STEP 4.1

Have a differentiation plan in place for students (and staff) who are unable to effectively leverage digital tools remotely.  These people are the ones that socially distanced in-school learning is prioritized for.  We don’t approach this by throwing an elearning blanket over everything.  We differentiate and use our school infrastructure for staff and students who need it, while preventing COVID19 spreading vectors.  Student need comes before ease of management.


Continue to develop transliteracy with PD for staff that allows them to explore and share online, beyond the walls of their classrooms and schools.  Make a point of connecting educators to PLNs (professional learning networks) that have existed online for digitally fluent educators for years now.  Expect digital transliteracy in our staff, and encourage its development.  OSAPAC becomes a central repository of digital best practices and a place where educators and students can find the tools they need knowing that they are safe.  This empowered OSAPAC relevancy and resiliency in digital transliteracy also empowers other groups like ECOO, ACSE and OASBO, all of whom have the history and technical capacity to make Ontario education a world leader in digital transliteracy.  Linking up to existing programs like TVO’s TeachOntario could provide online gateways to this material.


Continue to develop transliteracy in our students by inserting skills specific, focused transliteracy learning throughout the curriculum.  Make digital transliteracy an inherent part of literacy training in elementary schools.  Include basic technical comprehension and skills based digital media development for all students (and staff).  Create a mandatory digital literacy course in junior high school that all students must demonstrate proficiency in – better yet, integrate digital transliteracy into literacy, though expecting English teachers to shoulder that burden alone isn’t fair.  We use digital tools (badly) in every aspect of schooling now.  Imagine how much better that could be if staff and students had more than a habitual grasp of them.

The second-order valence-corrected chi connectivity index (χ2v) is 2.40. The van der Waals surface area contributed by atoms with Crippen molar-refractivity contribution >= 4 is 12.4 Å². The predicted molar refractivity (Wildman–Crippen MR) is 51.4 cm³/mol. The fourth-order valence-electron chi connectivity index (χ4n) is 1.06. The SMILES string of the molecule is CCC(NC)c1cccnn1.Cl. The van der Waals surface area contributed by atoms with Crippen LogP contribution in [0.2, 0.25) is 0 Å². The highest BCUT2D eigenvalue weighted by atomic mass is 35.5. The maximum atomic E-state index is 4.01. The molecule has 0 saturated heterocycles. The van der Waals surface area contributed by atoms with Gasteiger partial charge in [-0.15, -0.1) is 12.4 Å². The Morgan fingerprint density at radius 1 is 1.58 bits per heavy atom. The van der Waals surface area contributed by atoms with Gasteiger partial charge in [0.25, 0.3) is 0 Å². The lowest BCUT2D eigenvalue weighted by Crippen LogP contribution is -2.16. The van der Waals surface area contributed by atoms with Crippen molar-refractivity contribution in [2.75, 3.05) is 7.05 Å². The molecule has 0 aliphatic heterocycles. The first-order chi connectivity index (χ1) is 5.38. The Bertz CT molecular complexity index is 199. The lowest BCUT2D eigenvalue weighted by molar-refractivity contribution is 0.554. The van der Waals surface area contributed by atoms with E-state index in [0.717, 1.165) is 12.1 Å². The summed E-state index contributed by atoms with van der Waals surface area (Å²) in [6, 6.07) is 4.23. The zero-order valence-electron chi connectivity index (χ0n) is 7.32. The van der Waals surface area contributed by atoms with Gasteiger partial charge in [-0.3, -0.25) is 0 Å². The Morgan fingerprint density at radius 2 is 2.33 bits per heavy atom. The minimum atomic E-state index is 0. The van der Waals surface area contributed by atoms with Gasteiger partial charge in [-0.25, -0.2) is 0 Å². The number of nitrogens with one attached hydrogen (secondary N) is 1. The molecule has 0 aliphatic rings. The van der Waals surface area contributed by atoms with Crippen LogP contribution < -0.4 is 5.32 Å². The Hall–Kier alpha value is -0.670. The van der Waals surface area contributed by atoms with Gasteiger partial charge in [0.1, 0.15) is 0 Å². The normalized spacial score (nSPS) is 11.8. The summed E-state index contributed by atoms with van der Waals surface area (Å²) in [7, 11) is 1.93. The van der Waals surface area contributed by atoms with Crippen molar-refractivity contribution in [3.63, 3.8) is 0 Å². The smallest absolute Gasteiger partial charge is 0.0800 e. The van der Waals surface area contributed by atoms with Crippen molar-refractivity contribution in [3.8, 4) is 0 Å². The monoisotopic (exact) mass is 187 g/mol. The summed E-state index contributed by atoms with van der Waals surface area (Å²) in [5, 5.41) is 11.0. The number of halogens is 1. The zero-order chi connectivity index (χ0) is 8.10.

Expand ICT networking infrastructure out of our schools by exploring emerging technologies like Google’s Loon Project which can provide wide spread 3G internet connectivity for everyone.  In coordination with the federal government, make Canada’s vanishing digital divide the envy of the rest of the world, and then design education systems that teach and leverage it effectively.  Continue to explore and expand Ontario’s OSAPAC to include emerging technologies as they become available on a collaborative, province wide scale.

Did we hit that checklist?

Proper planning preventing poor performance 

Communication is key 

Get your leaders on board   ✔

Train the house down   

Build an innovative culture   

Yep.  This is a plan designed to build capacity and take on the challenges of remote learning, which range from technology access to digital illiteracy.  The biggest irony is that many more students (and staff) would be able to participate in elearning in order to diversify learning options for students.  Instead of demanding mandatory elearning out of nowhere, developing digital transliteracy in the system would cause it to happen anyway.

Of course, we’d have to approach this from a building-capacity-in-the-system angle to make this happen.  It looks like that’s not going to happen in Ontario until after June 2, 2022, which means we’ve got more than two more years of misdirection and mismanagement from a government that has no interest in building capacity… unless they can just change their minds

from Blogger

All Else Is Washed Away

A rough week at work discovering just how untrustworthy people can be had gotten me down.  On top of that (or perhaps because of it), I was fighting an imminent cold.  If you’re reading this then you probably already know it’s better in the wind, so I went looking for some.